On Sunday I decided to make a pot of gumbo for dinner. Maybe it was due to the fact that it was a cool, wet, blustery day. Or that Mardi Gras is here. Either way, I wanted to get my Inner Louisianan on.
Which is weird, because I’ve never been south of Virginia.
But I do know that we picked up Louisiana for a song, thanks to history class. And that the cuisine from that region is delicious. Just a couple of weeks ago, I had crawfish etouffee from a restaurant in Portland and sucked the meat right out of their heads, as you are supposed to do. So I guess I’ve had Southern cookin’ on my mind.
I’ve made gumbo before, so this wasn’t exactly a first. The key to a good gumbo is the roux. This mixture (equal parts fat and flour) takes constant stirring and a lot of time. At least an hour. The goal is to have it turn the color of an old copper penny. So I diced all my vegetables, measured out my spices and seasonings, and stood over the stove, stirring with a whisk. Records were playing to keep me entertained, but with nothing else to do, my mind inevitably started wandering. As my flour and oil mixture slowly darkened, I begin ruminating on a hundred different topics.
I thought about how we’ll be moving next week. Saturday and Sunday were spent boxing things up and signing off on the lease, so it’s beginning to feel real now. And yet, oddly not. Even with all the framed pictures removed from the wall and decor packed up and a 6′ high stack of boxes in the entryway, the place still feels like home. Interestingly, when I moved out of my old house following the divorce eight years ago, there was nothing but relief. That place had stopped feeling like home months earlier. Clearly circumstances are far different this time around.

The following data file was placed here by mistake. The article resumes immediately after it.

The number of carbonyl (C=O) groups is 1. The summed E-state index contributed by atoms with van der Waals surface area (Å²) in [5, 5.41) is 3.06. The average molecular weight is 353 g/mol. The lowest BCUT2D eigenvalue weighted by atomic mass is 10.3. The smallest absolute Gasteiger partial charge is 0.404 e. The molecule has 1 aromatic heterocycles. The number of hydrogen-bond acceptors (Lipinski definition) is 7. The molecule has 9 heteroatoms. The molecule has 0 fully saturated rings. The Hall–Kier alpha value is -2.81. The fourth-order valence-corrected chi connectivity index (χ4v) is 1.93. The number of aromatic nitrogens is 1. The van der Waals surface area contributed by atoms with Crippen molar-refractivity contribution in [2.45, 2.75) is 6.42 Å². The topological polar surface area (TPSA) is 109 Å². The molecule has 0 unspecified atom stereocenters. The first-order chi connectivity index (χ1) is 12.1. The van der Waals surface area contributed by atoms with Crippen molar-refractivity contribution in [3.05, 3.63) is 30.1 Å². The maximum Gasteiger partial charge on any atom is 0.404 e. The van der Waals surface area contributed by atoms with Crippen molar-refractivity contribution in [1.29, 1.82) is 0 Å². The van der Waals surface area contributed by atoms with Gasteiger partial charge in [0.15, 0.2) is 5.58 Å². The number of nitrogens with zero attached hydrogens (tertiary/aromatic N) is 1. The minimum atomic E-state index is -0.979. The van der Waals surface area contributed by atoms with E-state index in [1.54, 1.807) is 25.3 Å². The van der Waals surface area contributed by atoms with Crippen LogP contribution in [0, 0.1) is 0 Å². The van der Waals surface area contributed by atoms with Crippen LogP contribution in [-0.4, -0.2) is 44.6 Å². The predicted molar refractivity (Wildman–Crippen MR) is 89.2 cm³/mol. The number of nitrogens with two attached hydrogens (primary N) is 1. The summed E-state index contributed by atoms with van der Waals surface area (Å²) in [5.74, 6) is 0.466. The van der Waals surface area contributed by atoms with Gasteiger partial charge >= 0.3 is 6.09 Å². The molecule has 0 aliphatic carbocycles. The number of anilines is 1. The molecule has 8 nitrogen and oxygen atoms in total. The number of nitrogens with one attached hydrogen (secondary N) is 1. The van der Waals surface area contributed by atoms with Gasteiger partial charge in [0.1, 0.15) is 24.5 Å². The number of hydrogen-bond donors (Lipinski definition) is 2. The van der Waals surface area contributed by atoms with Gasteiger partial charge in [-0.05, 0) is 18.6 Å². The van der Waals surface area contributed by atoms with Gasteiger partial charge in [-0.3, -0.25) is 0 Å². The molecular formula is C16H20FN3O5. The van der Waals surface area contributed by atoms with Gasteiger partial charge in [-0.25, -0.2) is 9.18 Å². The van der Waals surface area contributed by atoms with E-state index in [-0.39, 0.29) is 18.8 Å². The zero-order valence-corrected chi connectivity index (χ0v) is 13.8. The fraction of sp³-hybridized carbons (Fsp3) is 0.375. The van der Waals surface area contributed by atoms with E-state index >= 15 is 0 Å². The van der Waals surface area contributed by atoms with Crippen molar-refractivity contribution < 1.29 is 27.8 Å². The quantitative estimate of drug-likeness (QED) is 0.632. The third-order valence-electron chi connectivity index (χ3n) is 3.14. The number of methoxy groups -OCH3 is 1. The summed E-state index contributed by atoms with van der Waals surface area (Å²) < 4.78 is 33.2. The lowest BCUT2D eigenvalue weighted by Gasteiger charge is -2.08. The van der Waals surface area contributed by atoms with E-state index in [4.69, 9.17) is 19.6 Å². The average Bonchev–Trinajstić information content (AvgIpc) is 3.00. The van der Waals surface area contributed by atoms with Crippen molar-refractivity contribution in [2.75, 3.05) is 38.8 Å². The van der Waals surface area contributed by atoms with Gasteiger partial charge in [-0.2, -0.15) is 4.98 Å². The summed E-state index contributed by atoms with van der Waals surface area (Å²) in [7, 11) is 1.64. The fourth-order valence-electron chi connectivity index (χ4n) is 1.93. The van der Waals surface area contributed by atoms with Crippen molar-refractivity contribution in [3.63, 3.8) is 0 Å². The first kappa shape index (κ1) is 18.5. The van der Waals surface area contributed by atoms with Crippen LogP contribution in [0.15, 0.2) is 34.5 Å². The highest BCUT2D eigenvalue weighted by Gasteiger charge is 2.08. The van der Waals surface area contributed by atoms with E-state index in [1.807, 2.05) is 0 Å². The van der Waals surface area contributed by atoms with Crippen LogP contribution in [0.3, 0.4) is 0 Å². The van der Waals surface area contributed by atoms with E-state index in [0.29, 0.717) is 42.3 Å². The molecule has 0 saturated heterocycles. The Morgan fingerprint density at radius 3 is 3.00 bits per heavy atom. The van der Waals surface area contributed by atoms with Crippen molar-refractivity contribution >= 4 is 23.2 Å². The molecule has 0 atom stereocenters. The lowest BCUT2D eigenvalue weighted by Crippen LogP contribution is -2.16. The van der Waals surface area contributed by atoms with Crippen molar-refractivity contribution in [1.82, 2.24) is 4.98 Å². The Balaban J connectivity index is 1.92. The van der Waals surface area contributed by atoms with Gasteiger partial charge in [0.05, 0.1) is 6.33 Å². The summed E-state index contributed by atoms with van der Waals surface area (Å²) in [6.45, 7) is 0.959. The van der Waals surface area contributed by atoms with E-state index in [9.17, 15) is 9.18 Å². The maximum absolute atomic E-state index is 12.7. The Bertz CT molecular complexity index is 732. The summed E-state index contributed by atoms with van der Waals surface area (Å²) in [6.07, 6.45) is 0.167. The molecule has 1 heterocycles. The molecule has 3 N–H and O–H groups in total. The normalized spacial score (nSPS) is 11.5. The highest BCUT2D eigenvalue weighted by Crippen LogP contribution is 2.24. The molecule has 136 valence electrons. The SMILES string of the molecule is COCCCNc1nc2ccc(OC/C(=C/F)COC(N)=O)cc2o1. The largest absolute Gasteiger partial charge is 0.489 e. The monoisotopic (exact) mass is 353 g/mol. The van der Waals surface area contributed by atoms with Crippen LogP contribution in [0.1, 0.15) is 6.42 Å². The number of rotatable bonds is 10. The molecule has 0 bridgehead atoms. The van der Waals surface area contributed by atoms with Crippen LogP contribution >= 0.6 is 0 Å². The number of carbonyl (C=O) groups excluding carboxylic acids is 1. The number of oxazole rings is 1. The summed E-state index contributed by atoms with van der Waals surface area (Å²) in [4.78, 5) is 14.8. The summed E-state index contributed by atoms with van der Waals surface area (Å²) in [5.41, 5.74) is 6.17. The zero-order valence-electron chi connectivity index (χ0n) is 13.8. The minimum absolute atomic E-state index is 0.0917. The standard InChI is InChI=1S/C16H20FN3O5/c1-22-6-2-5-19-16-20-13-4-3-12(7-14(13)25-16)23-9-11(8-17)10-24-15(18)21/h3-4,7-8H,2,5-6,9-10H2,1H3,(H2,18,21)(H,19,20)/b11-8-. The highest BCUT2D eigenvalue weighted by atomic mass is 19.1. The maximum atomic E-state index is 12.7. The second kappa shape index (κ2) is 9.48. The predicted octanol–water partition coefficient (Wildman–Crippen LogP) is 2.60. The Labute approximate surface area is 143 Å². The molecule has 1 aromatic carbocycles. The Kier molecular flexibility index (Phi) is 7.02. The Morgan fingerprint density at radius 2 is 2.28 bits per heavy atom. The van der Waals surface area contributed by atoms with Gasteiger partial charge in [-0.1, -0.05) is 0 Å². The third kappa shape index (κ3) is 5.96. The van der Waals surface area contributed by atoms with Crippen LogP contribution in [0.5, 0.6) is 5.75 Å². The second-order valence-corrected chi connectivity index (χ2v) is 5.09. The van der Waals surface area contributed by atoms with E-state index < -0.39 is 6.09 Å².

I thought about how we came this close to buying a new bed over the weekend that would have cost thousands and thousands of dollars, only to come to our senses when we read the online reviews and realized Sleep Number is not the 8th wonder of the world. Instead, it sags in the middle and the mechanical parts break down. We settled on a pillow top instead. It may still sag in the middle after awhile, but it won’t cost us the price of a used car.
I thought about what a great movie American Hustle, which we saw the night before, is. And how Christian Bale completely and convincingly lost himself in the role. And how badly comb-overs really work. And how the 1970s remain my favorite decade.
I thought about how many choices kids in school have these days. Audrey had a freshman orientation last week, and electives she can choose include digital photography, game design, 3-D animation, robotics, sports marketing, floral design, alternative energy, mythology, architecture, Shakespeare, astronomy, horticulture, film study, video production, advertising, criminal justice, and Chinese. When I was in high school, I could take typing, be an office aide, or help out on the school newspaper. And I had to walk uphill in knee-deep snow for 3.5 miles EACH WAY just for the privilege of doing so! Times have changed, no?
I thought about how The Walking Dead is a great show despite the fact that the seasons never change. It’s like perpetual summer there in Atlanta. And also, nobody ever gets a haircut, but if they did, wouldn’t everybody be walking around with really bad haircuts? Rick’s group doesn’t include any hairdressers that I’m aware of.
I thought about how I work for the greatest company in the world, because Tuesday is Employee Appreciation Day, and they are actually honoring us with an afternoon Mardi Gras-themed event at a taproom in downtown Camas. During work hours. With booze and food and beads. It’s seriously ridiculous how much they spoil us. And no, I’m not complaining a bit.
I thought about how it takes a big man to cry, but an even bigger man to laugh at that man.
And then all thinking ceased because 90 minutes had passed, my arm was about to fall off from all the stirring, and Side 2 of “Goodbye, Yellow Brick Road” came to an end. So I added chicken broth and veggies, let the whole thing come to a boil, and poured myself a whiskey.